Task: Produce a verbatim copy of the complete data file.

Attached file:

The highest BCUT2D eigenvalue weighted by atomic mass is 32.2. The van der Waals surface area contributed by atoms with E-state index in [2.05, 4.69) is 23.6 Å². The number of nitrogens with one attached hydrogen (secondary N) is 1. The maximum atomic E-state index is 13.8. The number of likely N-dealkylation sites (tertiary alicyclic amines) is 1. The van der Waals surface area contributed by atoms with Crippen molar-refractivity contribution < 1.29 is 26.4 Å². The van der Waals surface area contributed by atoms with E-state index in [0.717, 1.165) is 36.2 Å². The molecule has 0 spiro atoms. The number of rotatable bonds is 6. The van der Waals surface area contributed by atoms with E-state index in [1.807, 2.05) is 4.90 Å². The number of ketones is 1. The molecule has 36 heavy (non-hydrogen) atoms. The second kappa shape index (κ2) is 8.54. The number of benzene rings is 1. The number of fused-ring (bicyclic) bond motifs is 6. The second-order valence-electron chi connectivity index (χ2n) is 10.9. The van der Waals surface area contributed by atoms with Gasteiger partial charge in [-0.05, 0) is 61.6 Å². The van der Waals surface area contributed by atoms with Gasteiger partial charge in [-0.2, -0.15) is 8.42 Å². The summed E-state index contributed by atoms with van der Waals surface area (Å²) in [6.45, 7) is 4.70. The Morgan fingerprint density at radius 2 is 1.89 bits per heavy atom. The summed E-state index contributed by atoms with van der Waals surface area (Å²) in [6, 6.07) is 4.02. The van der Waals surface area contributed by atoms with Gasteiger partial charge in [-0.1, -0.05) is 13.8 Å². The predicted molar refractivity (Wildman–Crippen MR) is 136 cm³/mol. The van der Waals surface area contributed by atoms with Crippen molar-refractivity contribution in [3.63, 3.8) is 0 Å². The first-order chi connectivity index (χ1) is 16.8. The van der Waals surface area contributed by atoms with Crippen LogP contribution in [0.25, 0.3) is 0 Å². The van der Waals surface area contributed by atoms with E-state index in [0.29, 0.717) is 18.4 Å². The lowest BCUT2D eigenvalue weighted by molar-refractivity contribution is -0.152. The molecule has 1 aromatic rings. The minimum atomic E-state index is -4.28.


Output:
The highest BCUT2D eigenvalue weighted by atomic mass is 32.2. The van der Waals surface area contributed by atoms with E-state index in [2.05, 4.69) is 23.6 Å². The number of nitrogens with one attached hydrogen (secondary N) is 1. The maximum atomic E-state index is 13.8. The number of likely N-dealkylation sites (tertiary alicyclic amines) is 1. The van der Waals surface area contributed by atoms with Crippen molar-refractivity contribution < 1.29 is 26.4 Å². The van der Waals surface area contributed by atoms with E-state index in [0.717, 1.165) is 36.2 Å². The molecule has 0 spiro atoms. The number of rotatable bonds is 6. The van der Waals surface area contributed by atoms with E-state index in [1.807, 2.05) is 4.90 Å². The number of ketones is 1. The molecule has 36 heavy (non-hydrogen) atoms. The second kappa shape index (κ2) is 8.54. The number of benzene rings is 1. The number of fused-ring (bicyclic) bond motifs is 6. The second-order valence-electron chi connectivity index (χ2n) is 10.9. The van der Waals surface area contributed by atoms with Gasteiger partial charge in [-0.05, 0) is 61.6 Å². The van der Waals surface area contributed by atoms with Gasteiger partial charge in [-0.2, -0.15) is 8.42 Å². The summed E-state index contributed by atoms with van der Waals surface area (Å²) in [6.45, 7) is 4.70. The Morgan fingerprint density at radius 2 is 1.89 bits per heavy atom. The summed E-state index contributed by atoms with van der Waals surface area (Å²) in [6, 6.07) is 4.02. The van der Waals surface area contributed by atoms with Gasteiger partial charge in [-0.1, -0.05) is 13.8 Å². The predicted molar refractivity (Wildman–Crippen MR) is 136 cm³/mol. The van der Waals surface area contributed by atoms with Crippen molar-refractivity contribution in [3.63, 3.8) is 0 Å². The first-order chi connectivity index (χ1) is 16.8. The van der Waals surface area contributed by atoms with Crippen LogP contribution in [0.25, 0.3) is 0 Å². The van der Waals surface area contributed by atoms with E-state index in [0.29, 0.717) is 18.4 Å². The lowest BCUT2D eigenvalue weighted by molar-refractivity contribution is -0.152. The molecule has 1 aromatic rings. The minimum atomic E-state index is -4.28.